Suppose one morning you wake up to discover gravity had been reduced – you can now jump higher and weights in the gym feel lighter. Almost all physical activities are easier to complete. This all sounds superb, but highly improbable.
The economy has its own form of gravity known as the repo rate. And although we don’t know who controls gravity, we know it’s the South Africa Reserve Bank (SARB) who controls the repo rate. The repo rate is the interest rate at which the SARB lends to major commercial banks – think Standard Bank, Capitec, Nedbank and Absa. Yup, banks also need to borrow money sometimes too. The rate they borrow at, the Repo rate, affects the rates at which these commercial banks lend to us, the individuals.
Jumping for joy
A decrease in the interest rate has the same effect as gravity. Financially, you can jump a little higher and even if you weren’t jumping before, an interest rate decrease is a reason to jump for joy. Many individuals have some form of debt or may be wanting to purchase an item which requires them to take out a loan as they don’t have enough cash. The loaned funds could be used to finance anything from clothes to cars, studies, houses or business ventures.
The reason to jump for joy is that debt is now cheaper. You can take out more of it and the repayments on new loans are less. This puts more rands in your pocket, which could be used for additional spending – or saving. However, it would be wise for households with large debt burdens to use the additional funds to pay back more of the loaned funds. This will reduce future repayments.
The effect of lowering financial gravity
Lower interest rates increases lending. Individuals will have more money to spend and incomes increase. It’s important to understand that one person’s spending is another’s income. So with the use of credit (borrowed funds), individuals spend more which means others earn more, which allows those people to spend more. This, in turn, stimulates the economy.
A decision to lower the interest rate is usually taken when an economy is in a recession and growth forecasts are deteriorating. The SARB has decreased the repo rate twice so far during the Coronavirus epidemic.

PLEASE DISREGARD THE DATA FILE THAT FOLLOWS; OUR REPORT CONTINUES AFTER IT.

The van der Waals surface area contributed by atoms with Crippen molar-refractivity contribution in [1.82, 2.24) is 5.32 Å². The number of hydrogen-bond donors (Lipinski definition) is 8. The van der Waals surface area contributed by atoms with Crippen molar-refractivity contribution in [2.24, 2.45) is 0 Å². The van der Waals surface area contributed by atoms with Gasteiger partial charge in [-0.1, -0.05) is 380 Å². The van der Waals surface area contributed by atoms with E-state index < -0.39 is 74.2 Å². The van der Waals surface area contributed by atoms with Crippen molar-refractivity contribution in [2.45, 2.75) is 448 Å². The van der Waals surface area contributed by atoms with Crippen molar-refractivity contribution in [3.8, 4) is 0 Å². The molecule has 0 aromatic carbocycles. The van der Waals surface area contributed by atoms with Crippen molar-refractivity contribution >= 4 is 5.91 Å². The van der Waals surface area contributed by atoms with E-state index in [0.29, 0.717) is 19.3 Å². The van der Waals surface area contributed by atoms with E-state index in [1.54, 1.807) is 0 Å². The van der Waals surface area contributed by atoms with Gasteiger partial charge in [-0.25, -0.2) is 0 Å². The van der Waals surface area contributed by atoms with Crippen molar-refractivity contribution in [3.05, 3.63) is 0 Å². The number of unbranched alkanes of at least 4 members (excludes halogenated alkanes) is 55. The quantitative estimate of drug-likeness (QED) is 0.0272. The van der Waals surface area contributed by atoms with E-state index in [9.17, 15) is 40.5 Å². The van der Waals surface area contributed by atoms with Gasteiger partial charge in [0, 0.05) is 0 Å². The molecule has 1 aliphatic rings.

Will your loan repayments decrease ?
It’s important to understand the terms of the existing loans. Specifically, if the loan has fixed or variable rates. If the loan is fixed, the interest rate change won’t change your loan repayments – this means that your repayments will stay the same. But remember, if the interest rate increased you wouldn’t pay more.
Conversely, a variable rate loan moves with changes in the repo rate. When it changes, the repayments on your loan change. But, interest rate moves are difficult to predict. When borrowing, you shouldn’t speculate and try to time the taking of a loan. Instead the loan needs to be assessed according to your personal financial standing – budget and income.
How gravity and interest rates differ
Unlike gravity, which we assume would help us all, there are some losers when the interest rate decreases. Savers would earn less in their interest bearing savings accounts – not the best for pensioners that may require cash to support themselves in a short period of time. Remember, the interest earned on savings accounts is linked to the prevailing interest rate – the rate the SARB decides upon. Hence, if you are young and don’t need cash right now, investing your money would be more advisable.
Moreover, while it’s intended to boost the economy, a rate cut could increase the inflation rate and decrease the rand’s strength. Both these effects are taken into consideration when the SARB takes the decision to change the repo rate. Although they don’t have a crystal ball to see the future through, they have information which allows them to assess the expected effects.